Josef Haydn (1732-1809) String Quartet Op. 20 No. 2 in C (1772)
Fuga a quattro soggetti: Allegro
Writing in four parts had been recognised both in theory and practice as the bedrock of string music long before the 1750s when Haydn started to compose string quartets. But four-part string music then had a variety of forms, none of which we would recognise as a ‘string quartet’ and was predominantly based on a basso continuo cello with optional keyboard, or was a light keyboard-less divertimento. The 18-year-old Haydn got into writing for a quartet of strings thanks to one Baron Fürnberg, who asked him to write something to be played at his place at Weinzierl in the Wachau valley. The four musicians were the local pastor, his estate manager, Haydn and the cellist brother of the Johann Albrechtsberger who later taught Beethoven composition. The resulting Op 1 & 2 quartets were still, both in name and form, divertimenti.
For the next 10 years Haydn wrote no quartets, his energies went into composing for and conducting Prince Nicholas Esterházy’s weekly orchestral concerts, and in composing scores and scores of trios for the prince’s baryton (a sort of viola da gamba) with viola and cello. But then, in the five years running up to his 40th birthday, in an extraordinary burst of creativity, Haydn invented the string quartet. His baryton trio experience had no doubt given him facility in small ensemble part-writing. He could therefore express new musical ideas in structures that gave equal contrapuntal weight to the four parts. In those five years he wrote three sets of six quartets, Op 9, Op 17 and the crucial Op 20. Op 9 are still in name divertimenti, but the form has changed, dropping the second Minuet to give just four movements and expanding the previously lightweight finale with contrapuntal substance. In Op 17 the movements become more thematically united, and the cello enjoys increased freedom. Finally, in Op 20, the cello is fully liberated, and Haydn has found the form for six distinctive masterpieces.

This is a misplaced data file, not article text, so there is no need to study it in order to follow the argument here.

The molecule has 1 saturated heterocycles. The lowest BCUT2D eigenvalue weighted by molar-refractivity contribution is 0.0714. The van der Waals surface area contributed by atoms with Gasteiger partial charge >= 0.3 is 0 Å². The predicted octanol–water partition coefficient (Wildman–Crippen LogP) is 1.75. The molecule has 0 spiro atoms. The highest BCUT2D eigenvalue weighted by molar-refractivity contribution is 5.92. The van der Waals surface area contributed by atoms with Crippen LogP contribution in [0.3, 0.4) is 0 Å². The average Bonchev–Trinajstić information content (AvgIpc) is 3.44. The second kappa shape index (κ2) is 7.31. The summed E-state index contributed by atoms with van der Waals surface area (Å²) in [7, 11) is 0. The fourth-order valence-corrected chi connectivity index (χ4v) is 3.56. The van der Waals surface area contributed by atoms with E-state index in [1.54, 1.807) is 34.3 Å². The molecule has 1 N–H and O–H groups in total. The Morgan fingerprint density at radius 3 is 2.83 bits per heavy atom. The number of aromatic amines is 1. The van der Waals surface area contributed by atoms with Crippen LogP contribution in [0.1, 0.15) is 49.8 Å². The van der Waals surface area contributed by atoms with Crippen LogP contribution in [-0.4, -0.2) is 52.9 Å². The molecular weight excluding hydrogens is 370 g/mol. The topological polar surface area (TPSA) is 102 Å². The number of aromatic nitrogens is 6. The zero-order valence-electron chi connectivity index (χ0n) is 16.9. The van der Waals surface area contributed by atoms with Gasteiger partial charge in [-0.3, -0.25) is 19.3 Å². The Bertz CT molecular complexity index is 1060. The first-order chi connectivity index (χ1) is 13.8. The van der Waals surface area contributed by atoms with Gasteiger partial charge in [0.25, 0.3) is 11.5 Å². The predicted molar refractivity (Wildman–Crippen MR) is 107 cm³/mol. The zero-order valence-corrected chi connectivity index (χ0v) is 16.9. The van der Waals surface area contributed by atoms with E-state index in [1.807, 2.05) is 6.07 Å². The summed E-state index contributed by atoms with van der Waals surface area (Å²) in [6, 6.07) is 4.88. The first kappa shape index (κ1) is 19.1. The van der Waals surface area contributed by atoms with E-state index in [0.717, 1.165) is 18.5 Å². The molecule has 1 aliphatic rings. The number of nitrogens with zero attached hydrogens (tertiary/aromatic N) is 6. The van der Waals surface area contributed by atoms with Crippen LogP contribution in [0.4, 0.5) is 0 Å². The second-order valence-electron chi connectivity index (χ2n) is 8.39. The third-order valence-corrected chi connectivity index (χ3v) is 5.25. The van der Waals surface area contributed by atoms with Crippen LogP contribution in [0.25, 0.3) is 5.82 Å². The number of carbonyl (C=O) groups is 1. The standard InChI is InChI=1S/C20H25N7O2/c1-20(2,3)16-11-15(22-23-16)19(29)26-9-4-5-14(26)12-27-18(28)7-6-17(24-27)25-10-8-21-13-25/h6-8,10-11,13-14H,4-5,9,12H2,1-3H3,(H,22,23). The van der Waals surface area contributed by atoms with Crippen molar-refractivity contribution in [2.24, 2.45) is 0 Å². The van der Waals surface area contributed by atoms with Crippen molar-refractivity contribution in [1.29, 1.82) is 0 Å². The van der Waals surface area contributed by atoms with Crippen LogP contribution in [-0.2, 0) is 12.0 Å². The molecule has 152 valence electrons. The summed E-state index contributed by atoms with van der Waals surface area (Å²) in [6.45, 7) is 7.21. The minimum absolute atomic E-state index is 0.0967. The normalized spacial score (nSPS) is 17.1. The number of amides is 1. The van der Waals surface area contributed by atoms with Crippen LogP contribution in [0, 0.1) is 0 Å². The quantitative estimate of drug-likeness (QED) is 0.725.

The newly liberated cello opens the C major quartet singing above both the viola’s base line and the second violin’s close harmony. At the start of the development, the second violin and viola drive a relentless accompaniment while the first violin and cello lead each other astray into remote keys with a motif derived from the opening bar. Then even the viola gets to soar, cello-like with the opening theme. Four truly equal partners.
The equality of the partners is also apparent in the opening of the darkly intense Adagio: four bars of unison followed by the cello restating the theme to the accompaniment of the upper strings. Although the first violin subsequently gets most of the decorative passagework, it is frequently joined by the three others to give a rich texture. The viola is given a complex triplet semiquaver accompaniment to the first violin’s soaring cantabile second theme, then the second violin takes the theme while the first takes over the triplet accompaniment.
The Minuet contrasts the drone of a syncopated and then chromatically drooping bagpipe with the call of a chirpy bird, while in the Trio the cello (again) sings out a theme derived from the droop.
The last movement is a contrapuntal tour de force: a four-part fugue with four themes, played sotto voce until a forte outburst shortly before the end. Just over half-way through Haydn writes al rovescio as he inverts the fugal subject. In the autograph edition at the forte outburst, Haydn wrote “Laus. Omnip. Deo. Sic fugit amicus amicum” (Praise the Lord.
Thus one friend flees another friend). Haydn has clearly established his contrapuntal credentials with both this fugue and the last-movement fugues of two other of the Op 20 quartets. But he only writes one more in all of his subsequent 40 or so quartets – his contrapuntal technique is now firmly integrated into his quartet writing.
Edward Elgar (1857-1934) String Quartet in E minor Op 83 (1918)
Piacevole (poco andante)
By 1917 Elgar’s creativity as a composer appeared to be winding down: as Diana McVeagh says in Grove’s Dictionary “oversimplifying, it could be said he turned towards either propaganda or fantasy”. Indeed, after his wife Alice’s death in 1920 he composed very little of substance. But, surprisingly, between 1917 and 1919 he produced four instrumental works which are still hugely popular: the Violin Sonata and String Quartet in 1918, and the Piano Quintet and Cello Concerto in 1918-19. All four were largely composed while the Elgars rented Brinkwells in Fittleworth. Their neighbour Ford Maddox Ford had proposed the move from London in response to Elgar’s poor health, which indeed improved. In these works, as if accepting his own unresponsiveness to the new directions that contemporary music had taken, Elgar reverts to the instrumental music of his youth, but composed with a life-time’s experience.